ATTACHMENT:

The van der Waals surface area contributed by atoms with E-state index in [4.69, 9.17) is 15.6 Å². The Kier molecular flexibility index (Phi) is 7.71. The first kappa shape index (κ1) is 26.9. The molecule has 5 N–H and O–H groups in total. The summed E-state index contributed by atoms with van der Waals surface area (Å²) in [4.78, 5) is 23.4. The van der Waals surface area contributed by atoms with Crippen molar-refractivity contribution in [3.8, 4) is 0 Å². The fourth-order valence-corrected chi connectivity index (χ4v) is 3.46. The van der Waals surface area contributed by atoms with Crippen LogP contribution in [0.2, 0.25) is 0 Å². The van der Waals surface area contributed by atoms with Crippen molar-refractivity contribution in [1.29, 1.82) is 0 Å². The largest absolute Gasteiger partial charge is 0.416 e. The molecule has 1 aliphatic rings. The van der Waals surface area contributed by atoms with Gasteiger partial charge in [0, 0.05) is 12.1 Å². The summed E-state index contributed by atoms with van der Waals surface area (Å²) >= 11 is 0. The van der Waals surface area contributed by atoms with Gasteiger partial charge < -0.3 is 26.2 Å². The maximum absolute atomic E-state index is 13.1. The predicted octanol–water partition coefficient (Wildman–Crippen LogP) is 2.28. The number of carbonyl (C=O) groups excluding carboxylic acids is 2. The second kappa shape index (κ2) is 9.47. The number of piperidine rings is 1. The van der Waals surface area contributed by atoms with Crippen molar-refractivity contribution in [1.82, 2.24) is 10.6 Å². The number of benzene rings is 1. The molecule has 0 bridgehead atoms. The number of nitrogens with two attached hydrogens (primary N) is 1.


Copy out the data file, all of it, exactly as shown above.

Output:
The van der Waals surface area contributed by atoms with E-state index in [4.69, 9.17) is 15.6 Å². The Kier molecular flexibility index (Phi) is 7.71. The first kappa shape index (κ1) is 26.9. The molecule has 5 N–H and O–H groups in total. The summed E-state index contributed by atoms with van der Waals surface area (Å²) in [4.78, 5) is 23.4. The van der Waals surface area contributed by atoms with Crippen molar-refractivity contribution in [3.8, 4) is 0 Å². The fourth-order valence-corrected chi connectivity index (χ4v) is 3.46. The van der Waals surface area contributed by atoms with Crippen LogP contribution in [0.2, 0.25) is 0 Å². The van der Waals surface area contributed by atoms with Crippen molar-refractivity contribution in [1.29, 1.82) is 0 Å². The largest absolute Gasteiger partial charge is 0.416 e. The molecule has 1 aliphatic rings. The van der Waals surface area contributed by atoms with Gasteiger partial charge in [0, 0.05) is 12.1 Å². The summed E-state index contributed by atoms with van der Waals surface area (Å²) >= 11 is 0. The van der Waals surface area contributed by atoms with Gasteiger partial charge < -0.3 is 26.2 Å². The maximum absolute atomic E-state index is 13.1. The predicted octanol–water partition coefficient (Wildman–Crippen LogP) is 2.28. The number of carbonyl (C=O) groups excluding carboxylic acids is 2. The second kappa shape index (κ2) is 9.47. The number of piperidine rings is 1. The van der Waals surface area contributed by atoms with Crippen molar-refractivity contribution in [1.82, 2.24) is 10.6 Å². The number of benzene rings is 1. The molecule has 0 bridgehead atoms. The number of nitrogens with two attached hydrogens (primary N) is 1.